Esperanto-usa offers a free 10-lesson postal course which does an excellent job of getting people started on their esperantic journey. But it shouldn’t come as a surprise to anybody that the postal course doesn’t cover every aspect of Esperanto grammar. Yes, there are only 16 rules, but applying those rules is not always trivial. Yes, Esperanto is the easiest language in the world to learn, but it’s still a living language and cannot and should not be treated trivially.
An example of Things you won’t find the in the Free 10-Lesson Postal Course is an adequate translation of the English phrase, “I would have [done something] to it.” The [done something] can be any any verb. I’m going to specifically use the phrase, “I would have noticed it.” because it’s a line from a story I’m writing, and about which have had numerous conversations with both “experts” and lay people, and I most definitely count myself among the latter. (Just in case you’re wondering, it is a hole in the ground, which the protagonist fell into.)
There are two tenses of the verb that need to be dealt with. It’s both conditional and in the past. Several people insisted that the best translation should be simple, “Mi rimarkus ĝin.” But that doesn’t put it in the past, though these same people argue that it’s unnecessary to do so. I respectfully disagree. Why have all all those participles that we sweated over so long if we don’t use them?
The next attempt at translating the phrase yields, “Mi rimarkintus ĝin.” While technically correct, and is allowed by the rules, I am told that turning a participle into a verb “just isn’t done.” It’s evidently the equivalent of saying ain’t in polite company. You can find the word in the OED, but that doesn’t mean you should make it part of your vocabulary. Don Harlow once advised, “… tiu uzado estas evitinda.” Conversely, E. Williger feels that this usage makes the speaker sound “snooty” as if to advertise, “I know more esperanto than you do!”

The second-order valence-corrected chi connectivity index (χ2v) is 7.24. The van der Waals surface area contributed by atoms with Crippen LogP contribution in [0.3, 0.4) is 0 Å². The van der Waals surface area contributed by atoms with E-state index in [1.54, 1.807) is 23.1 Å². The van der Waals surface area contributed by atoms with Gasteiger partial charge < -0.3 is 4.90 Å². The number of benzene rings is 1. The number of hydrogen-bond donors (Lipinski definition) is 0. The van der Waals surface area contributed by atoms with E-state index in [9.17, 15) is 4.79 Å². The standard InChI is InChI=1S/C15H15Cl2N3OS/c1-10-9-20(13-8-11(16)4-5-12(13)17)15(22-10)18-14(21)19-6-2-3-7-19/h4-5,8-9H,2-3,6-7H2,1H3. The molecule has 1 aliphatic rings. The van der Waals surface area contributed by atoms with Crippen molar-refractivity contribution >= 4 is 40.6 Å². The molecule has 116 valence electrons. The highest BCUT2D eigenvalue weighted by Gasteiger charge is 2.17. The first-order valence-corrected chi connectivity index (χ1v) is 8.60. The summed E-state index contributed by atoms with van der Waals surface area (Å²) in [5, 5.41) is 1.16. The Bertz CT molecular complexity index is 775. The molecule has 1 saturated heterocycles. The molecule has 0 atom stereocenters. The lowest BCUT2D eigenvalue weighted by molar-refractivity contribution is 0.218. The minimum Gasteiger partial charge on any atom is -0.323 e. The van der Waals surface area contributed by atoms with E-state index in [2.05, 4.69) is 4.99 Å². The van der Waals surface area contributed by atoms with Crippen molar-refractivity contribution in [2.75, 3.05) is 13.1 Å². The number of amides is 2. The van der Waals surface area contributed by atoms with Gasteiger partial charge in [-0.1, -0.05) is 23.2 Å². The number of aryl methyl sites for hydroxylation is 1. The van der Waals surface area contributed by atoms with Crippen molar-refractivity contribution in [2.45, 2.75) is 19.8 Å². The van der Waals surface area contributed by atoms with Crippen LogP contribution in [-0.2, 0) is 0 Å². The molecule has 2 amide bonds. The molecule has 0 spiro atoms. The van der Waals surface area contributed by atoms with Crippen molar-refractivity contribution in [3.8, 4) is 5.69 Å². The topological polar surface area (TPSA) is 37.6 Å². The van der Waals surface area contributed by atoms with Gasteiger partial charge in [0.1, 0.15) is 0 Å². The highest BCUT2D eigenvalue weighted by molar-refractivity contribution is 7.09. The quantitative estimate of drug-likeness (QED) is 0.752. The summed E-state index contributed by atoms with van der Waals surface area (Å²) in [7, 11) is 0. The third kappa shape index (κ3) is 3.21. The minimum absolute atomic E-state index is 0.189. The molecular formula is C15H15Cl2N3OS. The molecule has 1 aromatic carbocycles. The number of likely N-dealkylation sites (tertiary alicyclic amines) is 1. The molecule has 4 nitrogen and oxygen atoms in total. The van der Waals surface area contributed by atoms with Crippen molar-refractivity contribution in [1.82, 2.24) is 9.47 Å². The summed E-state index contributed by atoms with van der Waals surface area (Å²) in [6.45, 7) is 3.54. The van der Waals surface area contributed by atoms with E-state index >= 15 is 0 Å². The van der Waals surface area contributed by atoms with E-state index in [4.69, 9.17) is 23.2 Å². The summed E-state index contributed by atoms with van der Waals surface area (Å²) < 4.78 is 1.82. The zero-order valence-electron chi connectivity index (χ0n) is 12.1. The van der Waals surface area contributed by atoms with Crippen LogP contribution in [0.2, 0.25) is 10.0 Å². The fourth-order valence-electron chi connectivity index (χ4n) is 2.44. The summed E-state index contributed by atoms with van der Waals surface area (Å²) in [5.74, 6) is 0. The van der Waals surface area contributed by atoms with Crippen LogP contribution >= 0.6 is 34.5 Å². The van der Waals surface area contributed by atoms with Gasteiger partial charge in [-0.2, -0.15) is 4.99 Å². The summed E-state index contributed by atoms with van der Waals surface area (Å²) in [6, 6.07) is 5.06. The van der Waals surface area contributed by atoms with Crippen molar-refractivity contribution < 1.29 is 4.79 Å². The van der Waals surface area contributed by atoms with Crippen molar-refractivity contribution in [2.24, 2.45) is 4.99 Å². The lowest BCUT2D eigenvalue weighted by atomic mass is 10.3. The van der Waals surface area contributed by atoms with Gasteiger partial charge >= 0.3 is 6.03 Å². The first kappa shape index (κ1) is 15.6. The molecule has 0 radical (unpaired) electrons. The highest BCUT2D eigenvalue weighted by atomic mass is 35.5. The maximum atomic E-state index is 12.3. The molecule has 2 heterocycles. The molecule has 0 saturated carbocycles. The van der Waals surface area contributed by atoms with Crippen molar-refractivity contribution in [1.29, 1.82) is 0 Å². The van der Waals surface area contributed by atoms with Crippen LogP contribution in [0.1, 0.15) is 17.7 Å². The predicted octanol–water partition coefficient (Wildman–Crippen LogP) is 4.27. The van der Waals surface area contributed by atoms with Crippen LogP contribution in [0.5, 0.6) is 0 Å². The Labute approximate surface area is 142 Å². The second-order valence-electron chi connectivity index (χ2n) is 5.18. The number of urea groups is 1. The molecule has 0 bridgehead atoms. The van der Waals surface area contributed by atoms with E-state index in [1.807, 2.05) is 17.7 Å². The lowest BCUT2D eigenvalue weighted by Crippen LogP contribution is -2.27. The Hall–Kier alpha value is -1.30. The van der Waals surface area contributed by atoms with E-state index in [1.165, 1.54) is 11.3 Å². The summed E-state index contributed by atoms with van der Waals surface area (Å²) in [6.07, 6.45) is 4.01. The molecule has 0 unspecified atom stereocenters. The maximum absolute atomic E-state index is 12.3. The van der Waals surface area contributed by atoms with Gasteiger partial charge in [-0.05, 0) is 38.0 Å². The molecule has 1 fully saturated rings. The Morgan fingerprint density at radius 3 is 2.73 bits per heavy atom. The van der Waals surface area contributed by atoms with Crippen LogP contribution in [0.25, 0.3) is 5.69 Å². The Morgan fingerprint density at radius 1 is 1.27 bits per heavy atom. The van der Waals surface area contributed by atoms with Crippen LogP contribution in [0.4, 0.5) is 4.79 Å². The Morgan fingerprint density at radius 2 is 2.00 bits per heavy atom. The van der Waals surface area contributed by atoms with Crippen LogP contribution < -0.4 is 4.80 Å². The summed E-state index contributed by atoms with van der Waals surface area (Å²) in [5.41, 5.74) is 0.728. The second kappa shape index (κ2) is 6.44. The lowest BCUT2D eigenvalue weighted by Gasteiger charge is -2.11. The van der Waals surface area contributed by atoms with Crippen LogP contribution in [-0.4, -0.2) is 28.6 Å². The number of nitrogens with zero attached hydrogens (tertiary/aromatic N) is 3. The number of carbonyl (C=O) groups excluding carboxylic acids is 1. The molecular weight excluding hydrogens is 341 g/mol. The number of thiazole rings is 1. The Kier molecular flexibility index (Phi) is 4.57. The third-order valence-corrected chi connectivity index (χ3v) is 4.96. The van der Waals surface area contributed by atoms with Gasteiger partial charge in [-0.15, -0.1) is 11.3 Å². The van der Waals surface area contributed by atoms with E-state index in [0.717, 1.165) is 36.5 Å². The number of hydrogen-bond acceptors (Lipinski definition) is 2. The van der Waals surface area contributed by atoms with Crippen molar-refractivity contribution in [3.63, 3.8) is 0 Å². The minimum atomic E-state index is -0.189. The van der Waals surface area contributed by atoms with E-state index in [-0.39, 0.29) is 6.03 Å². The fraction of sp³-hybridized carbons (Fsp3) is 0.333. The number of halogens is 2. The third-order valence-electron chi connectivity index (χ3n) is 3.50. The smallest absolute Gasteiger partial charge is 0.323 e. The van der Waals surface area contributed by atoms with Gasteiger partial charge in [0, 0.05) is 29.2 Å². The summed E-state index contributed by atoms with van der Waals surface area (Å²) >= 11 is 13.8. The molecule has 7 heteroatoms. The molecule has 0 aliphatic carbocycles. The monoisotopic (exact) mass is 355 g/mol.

This is where Bertilo Wennergren comes in. After completing a basic esperanto course, every student should be required to get his book, Plena Manlibro de Esperanta Gramatiko, an online version of which can be found at his website. This book has settled many an argument over esoteric grammatical points.
Looking up the section on participles, Mr. Wennergren gives an example, Li estus leginta libron, se… That is, he would have read the book, if …
There is a rule that you don’t use the accusative when the verb is esti. Yet, here is an apparent violation of that rule. Never the less, everybody who reads the phrase knows immediately how to translate the idea, and agrees that the primary activity involved is not esti but legi, even if that verb has been turned into an adjective by the participle. We find an explanation for this on page 123 of Mr. Wennergren’s book. The expression esti [participle adverb] acts as a kunmetita verbo.
You can find the passage in question in the Pages section of this blog, titled La Tria Paŝo – Parto unu.